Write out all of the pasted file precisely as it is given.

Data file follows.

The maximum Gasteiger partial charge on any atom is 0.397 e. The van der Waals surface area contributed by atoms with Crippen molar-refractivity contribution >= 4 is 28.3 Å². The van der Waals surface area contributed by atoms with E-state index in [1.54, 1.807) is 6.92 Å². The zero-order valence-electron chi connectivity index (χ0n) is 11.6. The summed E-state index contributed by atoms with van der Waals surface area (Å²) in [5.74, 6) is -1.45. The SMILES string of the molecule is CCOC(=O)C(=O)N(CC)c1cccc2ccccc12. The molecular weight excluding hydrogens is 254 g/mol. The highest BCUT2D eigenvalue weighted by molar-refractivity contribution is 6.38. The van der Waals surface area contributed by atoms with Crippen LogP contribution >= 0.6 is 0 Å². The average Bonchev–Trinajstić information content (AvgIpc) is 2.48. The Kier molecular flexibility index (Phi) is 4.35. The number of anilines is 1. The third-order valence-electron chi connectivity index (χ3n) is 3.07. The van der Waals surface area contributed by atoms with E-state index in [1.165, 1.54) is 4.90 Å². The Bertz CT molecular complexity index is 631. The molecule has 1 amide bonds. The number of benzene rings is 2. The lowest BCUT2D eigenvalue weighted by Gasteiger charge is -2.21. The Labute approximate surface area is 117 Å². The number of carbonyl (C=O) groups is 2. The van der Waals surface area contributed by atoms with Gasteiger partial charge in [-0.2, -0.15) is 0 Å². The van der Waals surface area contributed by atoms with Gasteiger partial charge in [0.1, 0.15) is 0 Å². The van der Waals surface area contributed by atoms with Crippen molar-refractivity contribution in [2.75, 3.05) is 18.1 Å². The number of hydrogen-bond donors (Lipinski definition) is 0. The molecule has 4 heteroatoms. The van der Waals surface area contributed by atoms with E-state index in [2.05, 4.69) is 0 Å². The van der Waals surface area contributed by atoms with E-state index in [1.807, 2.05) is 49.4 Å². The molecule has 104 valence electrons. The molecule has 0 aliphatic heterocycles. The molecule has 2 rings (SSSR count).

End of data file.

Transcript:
The maximum Gasteiger partial charge on any atom is 0.397 e. The van der Waals surface area contributed by atoms with Crippen molar-refractivity contribution >= 4 is 28.3 Å². The van der Waals surface area contributed by atoms with E-state index in [1.54, 1.807) is 6.92 Å². The zero-order valence-electron chi connectivity index (χ0n) is 11.6. The summed E-state index contributed by atoms with van der Waals surface area (Å²) in [5.74, 6) is -1.45. The SMILES string of the molecule is CCOC(=O)C(=O)N(CC)c1cccc2ccccc12. The molecular weight excluding hydrogens is 254 g/mol. The highest BCUT2D eigenvalue weighted by molar-refractivity contribution is 6.38. The van der Waals surface area contributed by atoms with Crippen LogP contribution >= 0.6 is 0 Å². The average Bonchev–Trinajstić information content (AvgIpc) is 2.48. The Kier molecular flexibility index (Phi) is 4.35. The number of anilines is 1. The third-order valence-electron chi connectivity index (χ3n) is 3.07. The van der Waals surface area contributed by atoms with E-state index in [1.165, 1.54) is 4.90 Å². The Bertz CT molecular complexity index is 631. The molecule has 1 amide bonds. The number of benzene rings is 2. The lowest BCUT2D eigenvalue weighted by Gasteiger charge is -2.21. The Labute approximate surface area is 117 Å². The number of carbonyl (C=O) groups is 2. The van der Waals surface area contributed by atoms with Gasteiger partial charge in [-0.2, -0.15) is 0 Å². The van der Waals surface area contributed by atoms with Gasteiger partial charge in [0.1, 0.15) is 0 Å². The van der Waals surface area contributed by atoms with Crippen molar-refractivity contribution in [2.75, 3.05) is 18.1 Å². The number of hydrogen-bond donors (Lipinski definition) is 0. The molecule has 4 heteroatoms. The van der Waals surface area contributed by atoms with E-state index in [2.05, 4.69) is 0 Å². The van der Waals surface area contributed by atoms with E-state index in [1.807, 2.05) is 49.4 Å². The molecule has 104 valence electrons. The molecule has 0 aliphatic heterocycles. The molecule has 2 rings (SSSR count).